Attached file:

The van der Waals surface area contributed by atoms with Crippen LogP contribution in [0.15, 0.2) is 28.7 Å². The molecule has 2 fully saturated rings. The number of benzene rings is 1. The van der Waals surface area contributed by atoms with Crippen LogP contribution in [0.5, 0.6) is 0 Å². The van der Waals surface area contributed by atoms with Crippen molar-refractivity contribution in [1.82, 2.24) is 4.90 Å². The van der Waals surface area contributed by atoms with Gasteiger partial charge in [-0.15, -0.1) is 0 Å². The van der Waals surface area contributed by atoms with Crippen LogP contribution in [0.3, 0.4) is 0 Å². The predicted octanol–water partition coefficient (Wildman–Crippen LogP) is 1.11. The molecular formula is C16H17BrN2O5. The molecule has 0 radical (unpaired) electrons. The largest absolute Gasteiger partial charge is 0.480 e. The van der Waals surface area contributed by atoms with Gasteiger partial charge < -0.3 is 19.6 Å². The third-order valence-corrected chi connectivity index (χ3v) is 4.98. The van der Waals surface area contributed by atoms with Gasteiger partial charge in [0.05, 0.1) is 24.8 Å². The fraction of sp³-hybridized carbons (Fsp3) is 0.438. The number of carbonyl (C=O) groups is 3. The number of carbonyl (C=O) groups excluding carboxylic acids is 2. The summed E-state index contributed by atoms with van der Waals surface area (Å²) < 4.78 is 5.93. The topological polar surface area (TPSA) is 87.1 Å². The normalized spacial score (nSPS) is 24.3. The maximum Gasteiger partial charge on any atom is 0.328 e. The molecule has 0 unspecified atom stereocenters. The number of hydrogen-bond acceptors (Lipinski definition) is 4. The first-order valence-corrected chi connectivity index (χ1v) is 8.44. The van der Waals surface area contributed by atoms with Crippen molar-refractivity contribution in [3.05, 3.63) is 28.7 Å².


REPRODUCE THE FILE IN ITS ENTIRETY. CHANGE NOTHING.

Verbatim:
The van der Waals surface area contributed by atoms with Crippen LogP contribution in [0.15, 0.2) is 28.7 Å². The molecule has 2 fully saturated rings. The number of benzene rings is 1. The van der Waals surface area contributed by atoms with Crippen LogP contribution in [0.5, 0.6) is 0 Å². The van der Waals surface area contributed by atoms with Crippen molar-refractivity contribution in [1.82, 2.24) is 4.90 Å². The van der Waals surface area contributed by atoms with Gasteiger partial charge in [-0.15, -0.1) is 0 Å². The van der Waals surface area contributed by atoms with Crippen LogP contribution in [0.3, 0.4) is 0 Å². The predicted octanol–water partition coefficient (Wildman–Crippen LogP) is 1.11. The molecular formula is C16H17BrN2O5. The molecule has 0 radical (unpaired) electrons. The largest absolute Gasteiger partial charge is 0.480 e. The van der Waals surface area contributed by atoms with Gasteiger partial charge < -0.3 is 19.6 Å². The third-order valence-corrected chi connectivity index (χ3v) is 4.98. The van der Waals surface area contributed by atoms with Gasteiger partial charge in [0.05, 0.1) is 24.8 Å². The fraction of sp³-hybridized carbons (Fsp3) is 0.438. The number of carbonyl (C=O) groups is 3. The number of carbonyl (C=O) groups excluding carboxylic acids is 2. The summed E-state index contributed by atoms with van der Waals surface area (Å²) < 4.78 is 5.93. The topological polar surface area (TPSA) is 87.1 Å². The normalized spacial score (nSPS) is 24.3. The maximum Gasteiger partial charge on any atom is 0.328 e. The molecule has 0 unspecified atom stereocenters. The number of hydrogen-bond acceptors (Lipinski definition) is 4. The first-order valence-corrected chi connectivity index (χ1v) is 8.44. The van der Waals surface area contributed by atoms with Crippen molar-refractivity contribution in [3.05, 3.63) is 28.7 Å².